As discussed above, we know that if (1) or (2) are true that the hypothesis of global warming is falsified. If (3) is true then greenhouse gasses cause absolute global cooling. This is because they contribute significantly to the Earth’s outgoing radiation budget. If they are removed from the Earth’s atmosphere the amount of energy radiated away into the absolute zero of space goes down and in consequence the temperature of the Earth and its atmosphere will rise, I neglect here the 4 degrees Kelvin background radiation left over from the Big Bang. It is thus demonstrated that:

A) Greenhouse gasses cause absolute global cooling.
B) In order to believe that greenhouse gasses produce relative global warming it is first necessary to believe that greenhouse gasses produce absolute global cooling.

At first sight the hypothesis of global warming through feedback radiation is self contradictory. Can we simultaneously have the situation in which greenhouse gasses produce both relative warming and absolute cooling of the planet? The answer is yes! This is because the so-called feedback radiation is a negative feedback on the absolute cooling caused by greenhouse gasses. This means that the presence of the feedback term in the equation of global cooling reduces the rate at which radiation is lost from the Earth by re-cycling energy back to the Earth’s surface. This amounts simply to an observation that secondary radiators are not 100% efficient. What this means is perhaps better explained with reference to the analogous system of coupled primary and secondary radiators we find under the hood of a typical auto-mobile:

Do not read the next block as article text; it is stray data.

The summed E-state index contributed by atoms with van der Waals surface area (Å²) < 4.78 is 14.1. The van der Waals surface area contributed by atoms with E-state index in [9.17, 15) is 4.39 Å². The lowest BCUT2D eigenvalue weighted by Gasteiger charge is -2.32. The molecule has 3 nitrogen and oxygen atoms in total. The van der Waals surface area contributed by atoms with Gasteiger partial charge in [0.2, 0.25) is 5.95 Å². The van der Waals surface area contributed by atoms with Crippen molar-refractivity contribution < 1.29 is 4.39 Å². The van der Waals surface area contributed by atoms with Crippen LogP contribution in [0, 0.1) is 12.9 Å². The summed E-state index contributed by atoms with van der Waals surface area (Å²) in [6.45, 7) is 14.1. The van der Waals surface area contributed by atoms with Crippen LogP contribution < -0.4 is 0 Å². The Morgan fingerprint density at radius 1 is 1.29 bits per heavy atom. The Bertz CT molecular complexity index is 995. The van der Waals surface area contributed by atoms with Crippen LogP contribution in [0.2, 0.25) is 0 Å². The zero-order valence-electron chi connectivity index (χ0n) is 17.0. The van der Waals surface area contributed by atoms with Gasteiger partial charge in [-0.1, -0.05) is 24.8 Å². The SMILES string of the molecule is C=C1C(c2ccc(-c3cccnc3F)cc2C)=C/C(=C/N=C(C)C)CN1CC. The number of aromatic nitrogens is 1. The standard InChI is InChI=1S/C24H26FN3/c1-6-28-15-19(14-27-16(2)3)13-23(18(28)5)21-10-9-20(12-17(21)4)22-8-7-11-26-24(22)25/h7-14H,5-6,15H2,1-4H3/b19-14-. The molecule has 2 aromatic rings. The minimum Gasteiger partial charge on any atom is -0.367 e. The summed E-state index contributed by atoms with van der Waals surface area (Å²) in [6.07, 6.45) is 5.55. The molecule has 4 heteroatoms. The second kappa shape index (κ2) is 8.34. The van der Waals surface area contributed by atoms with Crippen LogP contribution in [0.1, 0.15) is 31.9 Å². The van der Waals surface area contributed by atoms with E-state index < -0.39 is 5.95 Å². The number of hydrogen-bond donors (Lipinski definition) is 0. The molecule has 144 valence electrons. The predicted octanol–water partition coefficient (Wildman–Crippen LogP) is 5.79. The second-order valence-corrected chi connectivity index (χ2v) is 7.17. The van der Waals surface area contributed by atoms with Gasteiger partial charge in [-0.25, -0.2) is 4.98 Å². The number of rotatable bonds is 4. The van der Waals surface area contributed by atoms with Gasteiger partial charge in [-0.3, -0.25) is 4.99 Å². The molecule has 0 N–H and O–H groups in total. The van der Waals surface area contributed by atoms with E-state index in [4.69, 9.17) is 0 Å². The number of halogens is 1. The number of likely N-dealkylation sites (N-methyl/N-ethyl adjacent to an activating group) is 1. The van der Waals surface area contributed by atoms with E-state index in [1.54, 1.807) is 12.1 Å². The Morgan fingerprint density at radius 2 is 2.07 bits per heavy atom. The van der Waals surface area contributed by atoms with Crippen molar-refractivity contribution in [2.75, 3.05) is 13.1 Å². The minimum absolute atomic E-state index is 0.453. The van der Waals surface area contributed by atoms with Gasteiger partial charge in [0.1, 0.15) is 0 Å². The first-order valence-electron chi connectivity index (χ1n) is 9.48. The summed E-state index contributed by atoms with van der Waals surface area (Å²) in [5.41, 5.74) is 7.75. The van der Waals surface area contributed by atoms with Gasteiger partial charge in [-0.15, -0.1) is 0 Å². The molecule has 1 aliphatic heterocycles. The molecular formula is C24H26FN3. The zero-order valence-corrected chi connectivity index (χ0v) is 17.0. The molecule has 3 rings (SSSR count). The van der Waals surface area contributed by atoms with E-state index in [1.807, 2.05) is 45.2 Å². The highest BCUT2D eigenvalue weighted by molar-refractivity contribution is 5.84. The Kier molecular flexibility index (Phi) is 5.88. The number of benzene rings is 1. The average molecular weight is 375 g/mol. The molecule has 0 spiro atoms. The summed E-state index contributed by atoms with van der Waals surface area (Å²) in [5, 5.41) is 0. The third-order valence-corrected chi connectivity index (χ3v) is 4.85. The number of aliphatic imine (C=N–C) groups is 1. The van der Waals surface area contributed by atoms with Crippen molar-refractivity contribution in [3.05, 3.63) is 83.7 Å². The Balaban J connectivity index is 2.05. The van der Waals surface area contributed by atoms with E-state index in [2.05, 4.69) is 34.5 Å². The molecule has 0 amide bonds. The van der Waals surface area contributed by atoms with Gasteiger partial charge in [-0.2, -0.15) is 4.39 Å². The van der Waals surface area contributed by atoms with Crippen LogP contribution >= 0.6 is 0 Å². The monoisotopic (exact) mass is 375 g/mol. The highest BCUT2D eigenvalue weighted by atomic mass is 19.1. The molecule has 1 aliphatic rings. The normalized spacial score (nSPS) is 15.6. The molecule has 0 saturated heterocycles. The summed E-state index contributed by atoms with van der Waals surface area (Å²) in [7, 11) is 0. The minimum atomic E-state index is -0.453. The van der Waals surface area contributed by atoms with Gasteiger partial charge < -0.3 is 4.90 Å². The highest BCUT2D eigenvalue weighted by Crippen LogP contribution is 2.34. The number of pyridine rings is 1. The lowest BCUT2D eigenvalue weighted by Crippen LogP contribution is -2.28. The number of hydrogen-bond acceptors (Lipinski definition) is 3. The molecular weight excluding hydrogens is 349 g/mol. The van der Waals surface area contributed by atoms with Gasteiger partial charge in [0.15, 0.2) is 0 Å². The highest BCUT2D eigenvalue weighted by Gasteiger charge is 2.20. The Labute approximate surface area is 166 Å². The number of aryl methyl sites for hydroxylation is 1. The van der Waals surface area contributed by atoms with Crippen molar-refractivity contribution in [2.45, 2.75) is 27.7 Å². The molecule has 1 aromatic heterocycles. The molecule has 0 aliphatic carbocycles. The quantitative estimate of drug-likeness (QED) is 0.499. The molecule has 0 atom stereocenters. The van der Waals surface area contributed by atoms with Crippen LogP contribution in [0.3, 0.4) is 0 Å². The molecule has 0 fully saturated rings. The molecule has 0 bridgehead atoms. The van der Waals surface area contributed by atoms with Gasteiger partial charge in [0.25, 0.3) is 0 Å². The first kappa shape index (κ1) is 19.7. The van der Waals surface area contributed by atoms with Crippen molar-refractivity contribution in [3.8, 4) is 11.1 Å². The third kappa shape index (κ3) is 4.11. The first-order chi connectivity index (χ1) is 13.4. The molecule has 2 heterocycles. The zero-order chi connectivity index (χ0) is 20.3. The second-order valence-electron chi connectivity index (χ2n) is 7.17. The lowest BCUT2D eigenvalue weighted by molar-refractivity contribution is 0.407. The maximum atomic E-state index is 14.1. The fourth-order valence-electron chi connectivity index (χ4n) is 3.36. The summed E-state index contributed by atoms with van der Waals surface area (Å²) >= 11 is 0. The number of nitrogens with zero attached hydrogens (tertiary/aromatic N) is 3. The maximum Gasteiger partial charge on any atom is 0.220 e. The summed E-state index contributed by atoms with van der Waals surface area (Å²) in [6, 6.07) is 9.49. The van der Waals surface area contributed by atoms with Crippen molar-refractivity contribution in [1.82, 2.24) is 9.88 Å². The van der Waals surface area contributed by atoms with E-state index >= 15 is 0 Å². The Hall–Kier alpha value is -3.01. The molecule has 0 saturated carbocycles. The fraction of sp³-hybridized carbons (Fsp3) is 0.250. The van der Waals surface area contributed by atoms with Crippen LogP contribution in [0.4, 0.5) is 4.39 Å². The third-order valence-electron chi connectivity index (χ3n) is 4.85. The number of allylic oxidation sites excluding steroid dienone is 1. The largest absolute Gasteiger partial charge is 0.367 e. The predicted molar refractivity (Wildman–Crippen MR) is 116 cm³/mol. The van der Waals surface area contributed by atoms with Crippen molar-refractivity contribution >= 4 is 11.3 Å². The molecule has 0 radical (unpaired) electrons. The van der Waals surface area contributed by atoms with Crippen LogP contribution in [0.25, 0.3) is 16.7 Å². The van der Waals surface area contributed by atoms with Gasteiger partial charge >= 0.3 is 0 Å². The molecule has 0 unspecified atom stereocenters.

In the Earth model above we treat the Earth’s surface as the primary radiator. We can do this because the amount of radiation fed back to the real primary radiator of the system, the Sun, is negligible. The secondary radiator of our system is the Earth’s atmosphere which is closely thermally coupled to the surface of the Earth by conduction and convection as well as radiation. In our auto-mobile engine analogy the primary radiator is the engine block and head with the secondary radiator being not surprisingly, the radiator! (If you like the engine can be treated as being supplied with both gasoline and air through a pipe so it can be run in vaccuum and thus tighten up the analogy).

We now imagine that our engine and radiator are sitting in an auto-mobile on our collective drive and that the engine has been running for some time and has reached thermal equilibrium with the environment. We lift the hood and examine the engine in operation with reference to a manual: The engine generates heat energy some of which it loses directly to the environment. Most heat energy however is removed from the engine by a water based coolant which is pumped though a series of channels in the block and head then via a radiator hose to the radiator. A second feedback radiator hose returns the cooled water from the radiator to the engine and closes the system loop.